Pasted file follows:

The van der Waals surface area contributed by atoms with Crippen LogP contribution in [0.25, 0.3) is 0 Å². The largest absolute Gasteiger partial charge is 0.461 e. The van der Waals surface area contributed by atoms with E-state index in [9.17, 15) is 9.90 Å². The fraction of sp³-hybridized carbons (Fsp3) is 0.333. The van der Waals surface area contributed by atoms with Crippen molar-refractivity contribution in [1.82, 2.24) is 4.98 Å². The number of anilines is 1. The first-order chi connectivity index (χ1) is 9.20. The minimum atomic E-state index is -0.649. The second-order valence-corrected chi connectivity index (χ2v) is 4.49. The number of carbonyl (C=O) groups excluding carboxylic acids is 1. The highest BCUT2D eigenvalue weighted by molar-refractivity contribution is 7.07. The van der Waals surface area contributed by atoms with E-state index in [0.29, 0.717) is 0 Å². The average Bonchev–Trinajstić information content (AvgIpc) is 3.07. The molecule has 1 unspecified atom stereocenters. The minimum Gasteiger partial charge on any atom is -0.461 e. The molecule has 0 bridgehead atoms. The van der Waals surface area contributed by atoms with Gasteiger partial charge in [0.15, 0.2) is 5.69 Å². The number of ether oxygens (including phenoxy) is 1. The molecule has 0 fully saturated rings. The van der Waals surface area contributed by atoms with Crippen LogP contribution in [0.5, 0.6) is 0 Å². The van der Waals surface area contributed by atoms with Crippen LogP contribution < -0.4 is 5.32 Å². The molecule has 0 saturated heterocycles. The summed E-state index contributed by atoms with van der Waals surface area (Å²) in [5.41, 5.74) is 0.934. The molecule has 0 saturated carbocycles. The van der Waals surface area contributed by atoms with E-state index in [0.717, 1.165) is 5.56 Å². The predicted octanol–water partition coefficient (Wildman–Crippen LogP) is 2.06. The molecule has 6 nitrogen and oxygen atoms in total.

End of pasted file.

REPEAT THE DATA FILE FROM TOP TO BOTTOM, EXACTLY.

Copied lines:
The van der Waals surface area contributed by atoms with Crippen LogP contribution in [0.25, 0.3) is 0 Å². The largest absolute Gasteiger partial charge is 0.461 e. The van der Waals surface area contributed by atoms with E-state index in [9.17, 15) is 9.90 Å². The fraction of sp³-hybridized carbons (Fsp3) is 0.333. The van der Waals surface area contributed by atoms with Crippen molar-refractivity contribution in [1.82, 2.24) is 4.98 Å². The number of anilines is 1. The first-order chi connectivity index (χ1) is 9.20. The minimum atomic E-state index is -0.649. The second-order valence-corrected chi connectivity index (χ2v) is 4.49. The number of carbonyl (C=O) groups excluding carboxylic acids is 1. The highest BCUT2D eigenvalue weighted by molar-refractivity contribution is 7.07. The van der Waals surface area contributed by atoms with E-state index in [0.29, 0.717) is 0 Å². The average Bonchev–Trinajstić information content (AvgIpc) is 3.07. The molecule has 1 unspecified atom stereocenters. The minimum Gasteiger partial charge on any atom is -0.461 e. The molecule has 0 bridgehead atoms. The van der Waals surface area contributed by atoms with Gasteiger partial charge in [0.15, 0.2) is 5.69 Å². The number of ether oxygens (including phenoxy) is 1. The molecule has 0 fully saturated rings. The van der Waals surface area contributed by atoms with Crippen LogP contribution in [0.5, 0.6) is 0 Å². The van der Waals surface area contributed by atoms with Crippen LogP contribution < -0.4 is 5.32 Å². The molecule has 0 saturated heterocycles. The summed E-state index contributed by atoms with van der Waals surface area (Å²) in [5.41, 5.74) is 0.934. The molecule has 0 saturated carbocycles. The van der Waals surface area contributed by atoms with E-state index in [0.717, 1.165) is 5.56 Å². The predicted octanol–water partition coefficient (Wildman–Crippen LogP) is 2.06. The molecule has 6 nitrogen and oxygen atoms in total.